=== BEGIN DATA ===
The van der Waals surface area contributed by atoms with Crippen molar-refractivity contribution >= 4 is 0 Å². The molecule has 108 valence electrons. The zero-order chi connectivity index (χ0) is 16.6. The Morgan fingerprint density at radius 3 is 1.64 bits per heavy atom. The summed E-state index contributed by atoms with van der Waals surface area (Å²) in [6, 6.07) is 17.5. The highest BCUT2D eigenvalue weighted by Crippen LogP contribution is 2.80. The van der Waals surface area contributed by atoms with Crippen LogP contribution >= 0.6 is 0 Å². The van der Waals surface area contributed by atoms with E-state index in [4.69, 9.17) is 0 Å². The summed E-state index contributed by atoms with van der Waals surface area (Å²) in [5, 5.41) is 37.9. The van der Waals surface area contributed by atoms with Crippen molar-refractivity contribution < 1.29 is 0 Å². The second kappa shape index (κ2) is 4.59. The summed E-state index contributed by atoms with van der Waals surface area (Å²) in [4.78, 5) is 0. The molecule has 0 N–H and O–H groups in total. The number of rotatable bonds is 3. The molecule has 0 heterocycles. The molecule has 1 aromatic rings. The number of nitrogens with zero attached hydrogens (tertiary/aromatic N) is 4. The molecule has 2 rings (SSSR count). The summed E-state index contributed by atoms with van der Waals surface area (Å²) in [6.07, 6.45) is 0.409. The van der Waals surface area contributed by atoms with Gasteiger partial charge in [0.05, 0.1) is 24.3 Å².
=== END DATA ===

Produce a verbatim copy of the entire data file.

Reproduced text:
The van der Waals surface area contributed by atoms with Crippen molar-refractivity contribution >= 4 is 0 Å². The molecule has 108 valence electrons. The zero-order chi connectivity index (χ0) is 16.6. The Morgan fingerprint density at radius 3 is 1.64 bits per heavy atom. The summed E-state index contributed by atoms with van der Waals surface area (Å²) in [6, 6.07) is 17.5. The highest BCUT2D eigenvalue weighted by Crippen LogP contribution is 2.80. The van der Waals surface area contributed by atoms with Crippen LogP contribution >= 0.6 is 0 Å². The van der Waals surface area contributed by atoms with E-state index in [4.69, 9.17) is 0 Å². The summed E-state index contributed by atoms with van der Waals surface area (Å²) in [5, 5.41) is 37.9. The van der Waals surface area contributed by atoms with Crippen molar-refractivity contribution < 1.29 is 0 Å². The second kappa shape index (κ2) is 4.59. The summed E-state index contributed by atoms with van der Waals surface area (Å²) in [4.78, 5) is 0. The molecule has 0 N–H and O–H groups in total. The number of rotatable bonds is 3. The molecule has 0 heterocycles. The molecule has 1 aromatic rings. The number of nitrogens with zero attached hydrogens (tertiary/aromatic N) is 4. The molecule has 2 rings (SSSR count). The summed E-state index contributed by atoms with van der Waals surface area (Å²) in [6.07, 6.45) is 0.409. The van der Waals surface area contributed by atoms with Gasteiger partial charge in [0.05, 0.1) is 24.3 Å².